LR&R doesn’t have much competition in the way of other recyclers, it’s the landfills that keeps the company on its toes. Prior to the Dane County facility, local recycling ordinances were not being complied with because they weren’t feasible. It was easier and cheaper to landfill the material. That is why staying inexpensive and convenient has been crucial to being successful in Wisconsin, according to Salisbury.

Workers on the sort line of the plant pick desired commodities out of mixed C&D loads.

“In other parts of the country, construction materials recycling is really prevalent whereas in Wisconsin, we don’t compete with other recyclers as much as we compete with landfills,” Salisbury says.

What’s been LR&R’s solution? “The way we have been innovative is by partnering with the waste community, both with private haulers and municipal-run organizations, and being able to leverage the conglomeration of all the material together to reduce our processing costs to remain competitive for entities that want to recycle,” says Salisbury.

Another way LR&R has been able to keep its rates low is in the way it has developed its end markets “so we don’t need to get the highest rates on our tip fees.” LR&R has found some unique end markets thanks to Wisconsin’s heavy agricultural and paper manufacturing bases.

Drywall from the facilities are made into a soil amendment product and the paper sector consumes much of the wood for boiler fuel, though Salisbury says the boiler fuel market has taken a dive.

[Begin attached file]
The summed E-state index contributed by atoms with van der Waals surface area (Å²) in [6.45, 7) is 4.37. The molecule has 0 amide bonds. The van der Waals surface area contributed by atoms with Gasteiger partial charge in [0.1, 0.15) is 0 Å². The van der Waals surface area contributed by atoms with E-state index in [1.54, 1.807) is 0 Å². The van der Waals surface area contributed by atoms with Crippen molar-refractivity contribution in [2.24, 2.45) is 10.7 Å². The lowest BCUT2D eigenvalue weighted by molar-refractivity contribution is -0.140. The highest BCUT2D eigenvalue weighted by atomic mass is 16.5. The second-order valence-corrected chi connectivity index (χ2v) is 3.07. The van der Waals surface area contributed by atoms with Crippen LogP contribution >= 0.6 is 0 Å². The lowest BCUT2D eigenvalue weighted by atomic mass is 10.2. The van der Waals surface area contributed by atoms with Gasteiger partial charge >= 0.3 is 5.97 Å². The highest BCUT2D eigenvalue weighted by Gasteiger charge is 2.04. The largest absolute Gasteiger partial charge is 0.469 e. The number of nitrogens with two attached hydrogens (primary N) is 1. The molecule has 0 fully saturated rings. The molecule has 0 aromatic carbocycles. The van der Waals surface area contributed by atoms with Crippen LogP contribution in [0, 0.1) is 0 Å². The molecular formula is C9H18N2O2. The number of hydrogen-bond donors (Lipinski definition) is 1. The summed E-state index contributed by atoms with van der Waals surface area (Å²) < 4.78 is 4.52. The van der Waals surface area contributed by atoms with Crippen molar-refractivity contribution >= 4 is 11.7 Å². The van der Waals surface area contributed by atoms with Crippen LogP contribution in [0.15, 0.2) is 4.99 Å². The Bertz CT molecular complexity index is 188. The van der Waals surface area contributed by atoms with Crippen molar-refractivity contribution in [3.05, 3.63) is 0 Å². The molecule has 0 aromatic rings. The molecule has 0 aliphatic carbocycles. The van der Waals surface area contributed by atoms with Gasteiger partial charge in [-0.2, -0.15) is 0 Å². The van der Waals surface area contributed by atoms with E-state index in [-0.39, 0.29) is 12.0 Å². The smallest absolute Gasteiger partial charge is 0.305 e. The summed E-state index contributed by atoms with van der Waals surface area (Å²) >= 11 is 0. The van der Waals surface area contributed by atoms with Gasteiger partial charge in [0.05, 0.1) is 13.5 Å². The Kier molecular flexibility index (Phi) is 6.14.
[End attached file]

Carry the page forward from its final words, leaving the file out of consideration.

Even before the boiler fuel market dropping, Salisbury says LR&R knew it had to diversity its markets. “It was challenging because those markets were so strong, it was hard to pull material away from such a viable market and put it into something we were new to,” he says.

Materials on the tip floor of Dane County Landfill’s recycling facility are loaded by an excavator onto a dual-line system for processing.

Now, in addition to boiler fuel, LR&R’s end markets include animal bedding, landscape mulch and an erosion control product. Aggregate is not a major end market for LR&R. According to Salisbury, a number of virgin quarries in the area sell their materials for competitive prices. LR&R also does not have the ability to crush aggregate on-site, so it is typically used for fill.

“It is better to use it for clean fill than to sort out a smaller percentage and landfill the rest,” he says.

The volatility of metals markets over the last 12 to 18 months is a reminder for Salisbury that the company needs to focus on the costs it does have control over as well as on diversifying.

“Anything can be solved with money and time,” Salisbury says. He advises working through problems and developing solutions. “As long as you put that effort in, and you set yourself up financially, you can solve it and succeed.”

Salisbury says the year ahead will be all about optimizing LR&R. The company’s massive growth in five years has been a bit of a whirlwind, according to Salisbury. Now the company is in a position where it can focus on strengthening its customer base and diversifying its end markets with a core group of people who can accomplish those goals.

“There are a lot of things we have learned but have not fine-tuned yet, and that is what 2017 is going to be for us,” Salisbury says.

The author is editor of Construction & Demolition Recycling and can be reached at ksmith@gie.net.